Elderly residents in housing complex pleading for security gates following three brutal murders
Elderly living in Robinson’s Court call for security gates after three murders and spate of break-ins
Today at 08:04
In south inner city Dublin, “frightened” elderly residents in a housing complex are pleading for security gates following three brutal murders there since 2006.
The murders of three residents have taken place in Robinson’s Court off Cork Street with the most recent in 2021, leaving the senior citizens afraid to open their doors due to threats and intimidation.
“You never know when somebody is going to be banging on your door or chancing their arm,” said elderly resident Terry O’Neill (71), pointing to a corner of the complex where drugs are often injected.
The residents say criminals turn up at “all hours” purchasing illegal substances and attempting to rob elderly residents alone in their homes.
Sarah Cullen, who is in her 80s, was sitting in her kitchen last Tuesday when a man walked into her home and demanded money. “I’m frightened here. He walked right in,” she said. “I told him to f*** off, I have no money.”.
She then pushed a panic alarm recently installed in her home to contact emergency services. He threatened the residents, waving cans of beer, but fled before gardaí arrived.
“I’m not safe in here and I’m not going into a home. This is my home,” she said. “I lock my door at night but I’m afraid to go to sleep.”
Ms Cullen has lived in Robinson’s Court for more than 20 years and said criminality is “getting worse” following the death of pensioner Kwok Ping Cheng, known as George to locals, in 2021.
Mr Cheng (76) was beaten to death with an axe in his home and his body was found by a care worker.
“He used to collect his pension every Friday up on Cork Street,” said Ms Cullen. “I can still remember him walking up Cork Street. He used to come over and give me a can of Guinness, true as God.”
Mr Cheng spoke very little English and kept to himself, according to residents.
There was also a murder in Robinson’s Court in 2016 when resident Anthony Rogers (61) was killed in his home. He had received stab wounds to his head and neck.
Ten years earlier, in 2006, Vincent Plunkett (80) was found dead in his home with his throat slit.
Mr O’Neill said Dublin City Council (DCC) had promised to install a security gate at the front of the complex following Mr Cheng’s death but “there was nothing done”.
Mr O’Neill has endured “endless” problems in Robinson’s Court and has been threatened by drug dealers after he installed security cameras outside his home.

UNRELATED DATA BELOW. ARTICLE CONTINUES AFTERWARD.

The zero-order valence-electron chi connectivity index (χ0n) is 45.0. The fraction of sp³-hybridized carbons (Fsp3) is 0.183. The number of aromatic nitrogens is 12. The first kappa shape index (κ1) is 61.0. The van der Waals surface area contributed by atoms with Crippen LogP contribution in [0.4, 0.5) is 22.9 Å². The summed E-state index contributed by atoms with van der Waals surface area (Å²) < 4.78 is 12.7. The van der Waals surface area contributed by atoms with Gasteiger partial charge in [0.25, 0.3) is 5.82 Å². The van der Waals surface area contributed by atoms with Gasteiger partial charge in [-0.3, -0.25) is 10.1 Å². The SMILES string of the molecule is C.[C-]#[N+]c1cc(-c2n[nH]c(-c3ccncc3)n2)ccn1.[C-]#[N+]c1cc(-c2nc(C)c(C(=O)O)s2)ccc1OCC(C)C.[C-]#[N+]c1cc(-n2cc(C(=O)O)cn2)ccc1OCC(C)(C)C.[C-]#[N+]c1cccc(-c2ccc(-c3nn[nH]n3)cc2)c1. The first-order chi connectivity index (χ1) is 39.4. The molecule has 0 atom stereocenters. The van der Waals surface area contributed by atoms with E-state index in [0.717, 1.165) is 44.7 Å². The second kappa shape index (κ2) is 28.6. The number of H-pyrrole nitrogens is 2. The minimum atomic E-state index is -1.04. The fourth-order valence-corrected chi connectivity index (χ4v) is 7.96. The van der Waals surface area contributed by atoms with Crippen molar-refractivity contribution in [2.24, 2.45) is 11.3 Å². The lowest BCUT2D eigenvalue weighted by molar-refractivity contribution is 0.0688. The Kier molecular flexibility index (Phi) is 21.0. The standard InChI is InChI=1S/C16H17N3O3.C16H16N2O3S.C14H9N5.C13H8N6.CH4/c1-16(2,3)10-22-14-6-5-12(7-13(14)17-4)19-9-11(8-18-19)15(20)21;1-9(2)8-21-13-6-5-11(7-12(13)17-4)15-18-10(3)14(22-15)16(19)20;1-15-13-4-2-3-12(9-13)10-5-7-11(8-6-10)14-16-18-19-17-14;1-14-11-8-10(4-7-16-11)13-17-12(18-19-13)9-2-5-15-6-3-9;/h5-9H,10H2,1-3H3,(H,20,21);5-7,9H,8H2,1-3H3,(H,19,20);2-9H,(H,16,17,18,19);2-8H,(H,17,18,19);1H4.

Last year, Mr O’Neill said, drug dealers stood outside his home and shouted threats and abuse into his window. “I’ll get friends up here and they will sort you out,” he was told.
He said this week: “I don’t feel safe and I have to have my doors locked all the time. The amount of things that happen here is unbelievable.”
Residents say there is “no security” and people are coming into the court and jumping over the wall to access the housing estate next door which has security gates.
“If the police are following them, they run this way as a shortcut,” Mr O’Neill said.
There are 42 homes in the complex owned by DCC for senior citizens, most of whom live on their own. Another resident, aged 66, who wished not to be named, said the council was “not interested” in improving security and elderly neighbours are “vulnerable” to robbery.
“We are in the inner city and between drugs, addiction and Lord knows what, there are a lot of individuals floating around,” he said.
“They will do anything to get money, that’s the problem.”
A DCC spokesperson said the installation of electric gates had been assessed for the housing complex but “unfortunately property ownership and fire-safety issues were a constraint” for a “viable solution”.
“Dublin City Council has had engagement in the past with tenants of this complex regarding security issues, and worked with tenants to come to agreed solutions,” said the spokesperson. “We carried out a letter drop, advising all residents that we were reviewing all security arrangements in the complex and would meet with the residents in the next three weeks to update them.”
They said the council has committed to ensuring, as much as it can, the safety of tenants. “In this context we’re happy to engage with tenants to develop solutions with the support of An Garda Síochána.”